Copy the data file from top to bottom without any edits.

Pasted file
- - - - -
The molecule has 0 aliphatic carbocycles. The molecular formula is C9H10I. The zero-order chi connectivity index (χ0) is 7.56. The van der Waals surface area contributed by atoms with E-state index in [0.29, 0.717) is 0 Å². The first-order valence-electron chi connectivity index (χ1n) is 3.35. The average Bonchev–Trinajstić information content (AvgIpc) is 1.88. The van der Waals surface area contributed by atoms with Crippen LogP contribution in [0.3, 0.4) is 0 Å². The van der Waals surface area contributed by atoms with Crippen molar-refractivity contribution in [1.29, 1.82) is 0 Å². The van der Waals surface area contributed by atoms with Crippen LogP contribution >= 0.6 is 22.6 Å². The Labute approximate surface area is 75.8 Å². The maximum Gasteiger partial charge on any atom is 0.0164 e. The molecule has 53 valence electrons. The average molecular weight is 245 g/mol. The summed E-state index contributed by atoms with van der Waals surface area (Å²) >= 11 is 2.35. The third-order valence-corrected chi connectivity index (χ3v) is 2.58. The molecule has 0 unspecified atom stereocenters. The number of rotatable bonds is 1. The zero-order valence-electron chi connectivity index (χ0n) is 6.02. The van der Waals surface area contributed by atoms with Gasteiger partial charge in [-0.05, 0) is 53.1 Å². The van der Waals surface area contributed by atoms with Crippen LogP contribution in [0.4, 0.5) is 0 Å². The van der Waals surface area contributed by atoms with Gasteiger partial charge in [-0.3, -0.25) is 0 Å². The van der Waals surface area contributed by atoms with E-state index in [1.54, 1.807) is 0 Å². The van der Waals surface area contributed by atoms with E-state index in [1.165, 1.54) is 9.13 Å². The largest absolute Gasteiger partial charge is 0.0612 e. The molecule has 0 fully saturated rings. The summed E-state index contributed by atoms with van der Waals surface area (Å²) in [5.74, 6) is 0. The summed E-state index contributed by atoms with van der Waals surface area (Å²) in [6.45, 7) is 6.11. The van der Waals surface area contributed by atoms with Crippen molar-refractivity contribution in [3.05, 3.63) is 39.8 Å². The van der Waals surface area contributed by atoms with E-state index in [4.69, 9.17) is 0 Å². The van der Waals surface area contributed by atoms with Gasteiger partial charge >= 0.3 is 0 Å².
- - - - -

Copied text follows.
The molecule has 0 aliphatic carbocycles. The molecular formula is C9H10I. The zero-order chi connectivity index (χ0) is 7.56. The van der Waals surface area contributed by atoms with E-state index in [0.29, 0.717) is 0 Å². The first-order valence-electron chi connectivity index (χ1n) is 3.35. The average Bonchev–Trinajstić information content (AvgIpc) is 1.88. The van der Waals surface area contributed by atoms with Crippen LogP contribution in [0.3, 0.4) is 0 Å². The van der Waals surface area contributed by atoms with Crippen molar-refractivity contribution in [1.29, 1.82) is 0 Å². The van der Waals surface area contributed by atoms with Crippen LogP contribution >= 0.6 is 22.6 Å². The Labute approximate surface area is 75.8 Å². The maximum Gasteiger partial charge on any atom is 0.0164 e. The molecule has 53 valence electrons. The average molecular weight is 245 g/mol. The summed E-state index contributed by atoms with van der Waals surface area (Å²) >= 11 is 2.35. The third-order valence-corrected chi connectivity index (χ3v) is 2.58. The molecule has 0 unspecified atom stereocenters. The number of rotatable bonds is 1. The zero-order valence-electron chi connectivity index (χ0n) is 6.02. The van der Waals surface area contributed by atoms with Gasteiger partial charge in [-0.05, 0) is 53.1 Å². The van der Waals surface area contributed by atoms with Crippen LogP contribution in [0.4, 0.5) is 0 Å². The van der Waals surface area contributed by atoms with Gasteiger partial charge in [-0.3, -0.25) is 0 Å². The van der Waals surface area contributed by atoms with E-state index in [1.54, 1.807) is 0 Å². The van der Waals surface area contributed by atoms with E-state index in [1.165, 1.54) is 9.13 Å². The largest absolute Gasteiger partial charge is 0.0612 e. The molecule has 0 fully saturated rings. The summed E-state index contributed by atoms with van der Waals surface area (Å²) in [5.74, 6) is 0. The summed E-state index contributed by atoms with van der Waals surface area (Å²) in [6.45, 7) is 6.11. The van der Waals surface area contributed by atoms with Crippen molar-refractivity contribution in [3.05, 3.63) is 39.8 Å². The van der Waals surface area contributed by atoms with E-state index in [4.69, 9.17) is 0 Å². The van der Waals surface area contributed by atoms with Gasteiger partial charge >= 0.3 is 0 Å².